Alice, a novelist, meets Felix, who works in a distribution warehouse, and asks him if he’d like to travel to Rome with her. In Dublin, her best friend Eileen is getting over a break-up, and slips back into flirting with Simon, a man she has known since childhood. Alice, Felix, Eileen and Simon are still young-but life is catching up with them. They desire each other, they delude each other, they get together, they break apart. They have sex, they worry about sex, they worry about their friendships and the world they live in. Are they standing in the last lighted room before the darkness, bearing witness to something? Will they find a way to believe in a beautiful world? You can find Sally Rooney’s other books here.

Freckles by Cecelia Ahern

Freckles is the brand new novel from million-copy bestselling author Cecelia Ahern. You are the average of the five people you spend the most time with. When a stranger utters these words to Allegra Bird, nicknamed Freckles, it turns her highly ordered life upside down. In her current life as a parking warden, she has left her eccentric father and unconventional childhood behind for a bold new life in the city. But a single encounter leads her to ask the question she’s been avoiding for so long: who are the people who made her the way she is? And who are the five people who can shape and determine her future? Just as she once joined the freckles on her skin to mirror the constellations in the night sky, she must once again look for connections. Told in Allegra’s vivid, original voice, moving from Dublin to the fierce Atlantic coast, this is an unforgettable story of human connection, of friendship, and growing into your own skin. Five people. Five stars. Freckle to freckle. Star to star.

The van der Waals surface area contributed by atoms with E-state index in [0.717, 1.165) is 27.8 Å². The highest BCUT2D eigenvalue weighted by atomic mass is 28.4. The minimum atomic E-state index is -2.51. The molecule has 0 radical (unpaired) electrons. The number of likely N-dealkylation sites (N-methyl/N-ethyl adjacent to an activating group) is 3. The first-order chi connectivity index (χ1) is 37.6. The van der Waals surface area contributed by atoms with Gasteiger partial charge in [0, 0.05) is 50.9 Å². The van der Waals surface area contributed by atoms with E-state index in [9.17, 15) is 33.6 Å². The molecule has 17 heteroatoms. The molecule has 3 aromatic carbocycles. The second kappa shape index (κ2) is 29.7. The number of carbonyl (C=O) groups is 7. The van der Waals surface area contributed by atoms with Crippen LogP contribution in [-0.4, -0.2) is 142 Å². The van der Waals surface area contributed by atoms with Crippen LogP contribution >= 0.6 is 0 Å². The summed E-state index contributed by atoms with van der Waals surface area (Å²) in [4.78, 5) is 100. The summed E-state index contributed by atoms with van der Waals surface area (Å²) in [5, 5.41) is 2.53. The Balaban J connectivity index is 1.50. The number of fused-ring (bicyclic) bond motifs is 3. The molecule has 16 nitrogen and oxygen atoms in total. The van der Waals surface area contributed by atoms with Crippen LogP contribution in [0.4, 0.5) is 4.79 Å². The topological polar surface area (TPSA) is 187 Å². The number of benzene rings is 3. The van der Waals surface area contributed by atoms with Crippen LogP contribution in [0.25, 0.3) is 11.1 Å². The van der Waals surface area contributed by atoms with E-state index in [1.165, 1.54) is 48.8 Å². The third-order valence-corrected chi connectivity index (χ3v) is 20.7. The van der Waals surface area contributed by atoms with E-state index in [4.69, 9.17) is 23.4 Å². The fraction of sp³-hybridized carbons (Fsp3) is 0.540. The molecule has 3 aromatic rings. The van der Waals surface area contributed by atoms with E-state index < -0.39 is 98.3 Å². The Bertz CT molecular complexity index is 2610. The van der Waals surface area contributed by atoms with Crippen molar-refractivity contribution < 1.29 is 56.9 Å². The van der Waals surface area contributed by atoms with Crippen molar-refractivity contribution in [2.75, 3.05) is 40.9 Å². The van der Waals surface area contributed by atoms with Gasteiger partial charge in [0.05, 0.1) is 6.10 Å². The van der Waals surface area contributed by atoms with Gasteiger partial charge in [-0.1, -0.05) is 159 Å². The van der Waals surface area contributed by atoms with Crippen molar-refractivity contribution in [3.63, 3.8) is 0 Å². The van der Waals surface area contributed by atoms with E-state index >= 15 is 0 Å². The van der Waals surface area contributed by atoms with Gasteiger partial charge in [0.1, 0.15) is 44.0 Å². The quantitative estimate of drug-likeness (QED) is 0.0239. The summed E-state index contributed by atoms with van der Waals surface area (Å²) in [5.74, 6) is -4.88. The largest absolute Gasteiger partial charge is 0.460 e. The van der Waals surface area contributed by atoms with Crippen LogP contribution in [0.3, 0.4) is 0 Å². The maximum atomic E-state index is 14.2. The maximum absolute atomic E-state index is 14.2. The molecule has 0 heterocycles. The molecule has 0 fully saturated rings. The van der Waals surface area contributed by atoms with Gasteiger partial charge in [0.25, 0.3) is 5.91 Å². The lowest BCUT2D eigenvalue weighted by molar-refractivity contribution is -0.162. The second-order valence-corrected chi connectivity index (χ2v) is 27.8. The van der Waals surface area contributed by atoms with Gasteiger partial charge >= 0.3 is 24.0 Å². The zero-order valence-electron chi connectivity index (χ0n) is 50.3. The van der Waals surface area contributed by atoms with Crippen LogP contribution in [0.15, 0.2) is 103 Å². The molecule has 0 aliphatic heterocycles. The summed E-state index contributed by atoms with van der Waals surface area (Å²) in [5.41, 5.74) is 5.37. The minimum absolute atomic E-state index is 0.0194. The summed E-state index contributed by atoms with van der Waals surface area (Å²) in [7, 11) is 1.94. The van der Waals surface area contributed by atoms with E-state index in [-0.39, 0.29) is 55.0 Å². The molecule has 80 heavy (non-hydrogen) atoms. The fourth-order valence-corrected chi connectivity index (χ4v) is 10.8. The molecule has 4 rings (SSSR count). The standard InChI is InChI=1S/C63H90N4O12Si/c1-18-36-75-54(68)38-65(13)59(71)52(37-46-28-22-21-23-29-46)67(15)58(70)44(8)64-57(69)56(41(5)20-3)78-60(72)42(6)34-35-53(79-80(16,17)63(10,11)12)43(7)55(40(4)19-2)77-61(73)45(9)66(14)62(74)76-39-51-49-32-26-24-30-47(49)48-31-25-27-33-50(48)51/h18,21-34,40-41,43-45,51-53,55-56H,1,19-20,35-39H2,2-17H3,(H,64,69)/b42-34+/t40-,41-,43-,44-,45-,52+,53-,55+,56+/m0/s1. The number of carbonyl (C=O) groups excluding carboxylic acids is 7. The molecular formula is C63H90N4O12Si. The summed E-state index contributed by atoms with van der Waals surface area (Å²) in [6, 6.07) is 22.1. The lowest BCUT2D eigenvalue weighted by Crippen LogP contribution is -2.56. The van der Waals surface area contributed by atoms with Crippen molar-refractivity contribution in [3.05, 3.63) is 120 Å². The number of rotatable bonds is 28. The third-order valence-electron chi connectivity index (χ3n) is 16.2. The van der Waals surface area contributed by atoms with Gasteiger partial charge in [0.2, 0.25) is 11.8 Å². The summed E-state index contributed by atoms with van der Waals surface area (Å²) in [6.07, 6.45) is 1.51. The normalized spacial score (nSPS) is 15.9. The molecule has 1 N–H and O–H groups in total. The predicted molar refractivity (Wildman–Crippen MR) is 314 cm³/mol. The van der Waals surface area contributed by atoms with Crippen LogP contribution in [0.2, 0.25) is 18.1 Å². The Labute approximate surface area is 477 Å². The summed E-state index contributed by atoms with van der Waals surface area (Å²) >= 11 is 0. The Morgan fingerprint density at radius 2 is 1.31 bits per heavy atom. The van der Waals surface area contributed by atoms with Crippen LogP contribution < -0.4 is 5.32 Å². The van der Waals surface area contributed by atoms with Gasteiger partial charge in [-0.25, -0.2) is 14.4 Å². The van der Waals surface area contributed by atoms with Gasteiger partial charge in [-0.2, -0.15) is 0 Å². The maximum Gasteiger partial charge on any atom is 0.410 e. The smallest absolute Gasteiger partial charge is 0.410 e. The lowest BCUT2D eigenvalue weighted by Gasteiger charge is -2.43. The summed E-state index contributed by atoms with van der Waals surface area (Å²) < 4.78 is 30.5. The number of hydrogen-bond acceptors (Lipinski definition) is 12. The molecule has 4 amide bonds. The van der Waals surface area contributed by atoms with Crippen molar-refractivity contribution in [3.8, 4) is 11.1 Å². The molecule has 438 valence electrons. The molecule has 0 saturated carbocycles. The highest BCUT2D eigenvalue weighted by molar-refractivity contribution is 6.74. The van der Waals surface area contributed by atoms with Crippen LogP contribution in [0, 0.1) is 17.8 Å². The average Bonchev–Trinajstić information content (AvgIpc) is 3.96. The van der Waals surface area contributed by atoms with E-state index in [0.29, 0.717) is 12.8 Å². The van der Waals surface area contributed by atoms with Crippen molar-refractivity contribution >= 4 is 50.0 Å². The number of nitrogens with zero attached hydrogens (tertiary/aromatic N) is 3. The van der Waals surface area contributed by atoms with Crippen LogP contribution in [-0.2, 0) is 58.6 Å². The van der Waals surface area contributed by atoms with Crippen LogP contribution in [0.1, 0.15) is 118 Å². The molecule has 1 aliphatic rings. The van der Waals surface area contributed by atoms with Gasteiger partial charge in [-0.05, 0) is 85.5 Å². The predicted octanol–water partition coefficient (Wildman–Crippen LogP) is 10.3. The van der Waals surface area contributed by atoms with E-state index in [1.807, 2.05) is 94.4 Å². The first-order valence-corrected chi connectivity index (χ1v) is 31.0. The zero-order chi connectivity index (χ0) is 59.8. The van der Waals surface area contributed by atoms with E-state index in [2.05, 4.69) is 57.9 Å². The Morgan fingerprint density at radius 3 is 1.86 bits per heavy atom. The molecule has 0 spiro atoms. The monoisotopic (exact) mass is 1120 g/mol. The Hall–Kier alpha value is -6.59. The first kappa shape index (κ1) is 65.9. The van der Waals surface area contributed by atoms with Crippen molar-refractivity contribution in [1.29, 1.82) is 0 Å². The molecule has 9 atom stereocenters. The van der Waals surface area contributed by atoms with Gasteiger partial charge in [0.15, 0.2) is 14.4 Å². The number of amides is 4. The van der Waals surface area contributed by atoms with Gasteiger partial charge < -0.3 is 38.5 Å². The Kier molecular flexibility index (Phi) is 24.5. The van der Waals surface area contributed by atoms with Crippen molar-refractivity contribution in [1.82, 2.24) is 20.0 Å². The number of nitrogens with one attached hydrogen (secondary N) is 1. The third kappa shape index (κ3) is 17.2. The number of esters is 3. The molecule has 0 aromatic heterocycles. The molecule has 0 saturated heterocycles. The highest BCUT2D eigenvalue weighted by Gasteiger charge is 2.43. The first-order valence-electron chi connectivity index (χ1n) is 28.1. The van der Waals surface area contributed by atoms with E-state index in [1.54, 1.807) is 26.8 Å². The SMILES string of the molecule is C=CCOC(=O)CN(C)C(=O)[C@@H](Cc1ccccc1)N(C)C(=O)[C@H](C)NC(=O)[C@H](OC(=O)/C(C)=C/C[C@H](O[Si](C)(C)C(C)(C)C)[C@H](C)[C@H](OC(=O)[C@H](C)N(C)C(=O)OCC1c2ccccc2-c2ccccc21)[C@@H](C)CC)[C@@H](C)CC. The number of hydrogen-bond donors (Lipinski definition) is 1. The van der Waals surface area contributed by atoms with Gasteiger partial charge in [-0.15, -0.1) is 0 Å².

After Story by Larissa Behrendt

When Indigenous lawyer Jasmine decides to take her mother Della on a tour of England’s most revered literary sites, Jasmine hopes it will bring them closer together and help them reconcile the past. Twenty-five years earlier the disappearance of Jasmine’s older sister devastated their tight-knit community. This tragedy returns to haunt Jasmine and Della when another child mysteriously goes missing on Hampstead Heath. As Jasmine immerses herself in the world of her literary idols – including Jane Austen, the Brontë sisters and Virginia Woolf – Della is inspired to rediscover the wisdom of her own culture and storytelling. But sometimes the stories that are not told can become too great to bear.

Ambitious and engrossing, After Story celebrates the extraordinary power of words and the quiet spaces between. We can be ready to listen, but are we ready to hear?

The Paper Palace by Miranda Cowley Heller